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The Actuary The magazine of the Institute & Faculty of Actuaries

Investment: Exploiting liquidity requirements

Pension schemes have long used econometric (non-risk neutral) valuation methods. The argument is often that they are able to invest for the long term, with their need for liquidity comparatively well known. The risk that they unexpectedly need to pay out all of their liabilities in the next few years is very small.

While the debate around the merits of these valuation approaches will continue, the long-term, generally non-callable nature of pension scheme liabilities means that there is less need to invest in highly liquid assets than for almost all other investors.

Pension schemes have been in an excellent position to exploit this, especially in the last couple of years. Many other investors have been forced into selling assets or have needed to alter their portfolios given various constraints (the need for liquidity and solvency constraints being good examples). This has resulted in cheap prices for certain assets. Pension schemes should not be afraid to take advantage of the fact that they don’t have the same constraints and be willing to invest a proportion of their assets in such opportunities.

Crucially, in order to be able to do that, it is essential for pension schemes to establish a governance framework that allows them to make decisions on these opportunities in a timely manner. This can be achieved by delegating some decisions to a specialist sub- set of the trustee board, or to an investment manager or professional fiduciary. The size of a particular scheme will be an important consideration in deciding how best to do this. Quite a few pension schemes in Holland have relished their roles to make additional returns as providers of liquidity, in particular since 2007.

We can look at a recent example where an opportunity was available for those able to invest in a timely manner. Just after the collapse of Lehman Brothers, investors were very keen to move into the most liquid assets possible. As a result, the yields on short-dated government bonds fell sharply. Part of this flight to more liquid assets involved the selling of long-dated inflation-linked gilts, as many did not consider them sufficiently liquid.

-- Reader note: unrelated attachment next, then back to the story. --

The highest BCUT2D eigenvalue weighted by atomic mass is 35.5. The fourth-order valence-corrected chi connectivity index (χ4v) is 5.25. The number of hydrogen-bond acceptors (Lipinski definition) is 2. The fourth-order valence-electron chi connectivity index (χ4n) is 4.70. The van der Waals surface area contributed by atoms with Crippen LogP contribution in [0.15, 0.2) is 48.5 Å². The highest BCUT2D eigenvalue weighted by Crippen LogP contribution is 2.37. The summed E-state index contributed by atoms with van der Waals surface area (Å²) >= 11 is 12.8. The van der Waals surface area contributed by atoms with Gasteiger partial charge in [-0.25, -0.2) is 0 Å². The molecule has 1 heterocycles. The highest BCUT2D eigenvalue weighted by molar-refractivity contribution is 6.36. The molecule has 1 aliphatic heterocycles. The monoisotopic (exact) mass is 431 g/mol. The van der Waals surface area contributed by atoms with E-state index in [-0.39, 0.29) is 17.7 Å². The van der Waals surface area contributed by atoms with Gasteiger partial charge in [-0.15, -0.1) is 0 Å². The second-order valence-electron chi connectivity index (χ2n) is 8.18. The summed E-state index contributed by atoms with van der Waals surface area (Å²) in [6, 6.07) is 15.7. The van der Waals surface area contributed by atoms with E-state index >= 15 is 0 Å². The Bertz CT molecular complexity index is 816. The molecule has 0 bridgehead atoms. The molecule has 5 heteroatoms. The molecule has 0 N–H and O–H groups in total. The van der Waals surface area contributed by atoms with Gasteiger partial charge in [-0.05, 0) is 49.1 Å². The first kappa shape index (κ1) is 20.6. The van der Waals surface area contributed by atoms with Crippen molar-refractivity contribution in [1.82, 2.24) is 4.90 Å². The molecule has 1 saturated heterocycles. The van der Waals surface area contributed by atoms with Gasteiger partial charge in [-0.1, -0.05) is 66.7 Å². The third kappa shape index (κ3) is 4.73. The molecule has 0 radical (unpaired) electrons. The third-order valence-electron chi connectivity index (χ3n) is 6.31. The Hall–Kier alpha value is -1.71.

As a result, yields on these assets and inflation expectations changed such that they could be purchased at attractive levels both on an outright real-yield and asset-swap basis 1. The 2047 inflation-linked gilt reached LIBOR + 185 on an asset-swap basis; a return of 1.85% above cash for purchasing a long-dated UK inflation-linked government bond. That is a healthy spread. Quite a few pension schemes that were set up to do so invested.

As markets calmed down, yields fell such that near the end of 2009 they were at around LIBOR + 40 (resulting in a return on a fully funded investment of around 30%). As a result, some of those that had invested sold and reaped a significant profit, while others decided to keep their investment. The governance structures of many pension schemes made it very difficult to invest in that idea. However, an increasing appreciation of these issues is prompting many to reconsider their approach.

At the time of writing, sovereign default is a big topic and there are interesting opportunities around the relative levels of government and corporate bond returns. Given the comparative certainty over pension scheme liabilities, not being in a position to take advantage — whatever the approach used to do that might be — is a missed opportunity.


1 Asset swaps involve purchasing the asset and exchanging the returns on that asset for cash (LIBOR) returns plus a specified spread. This is a commonly used approach by investors who want a particular asset exposure (in this case UK government credit risk and the liquidity risk) but without the associated duration risks. It is also a helpful way of comparing returns on investments by stripping out the shape of the yield curve.


Chris Watts works in Morgan Stanley’s Fixed Income Group helping to provide multi-asset solutions for UK pension schemes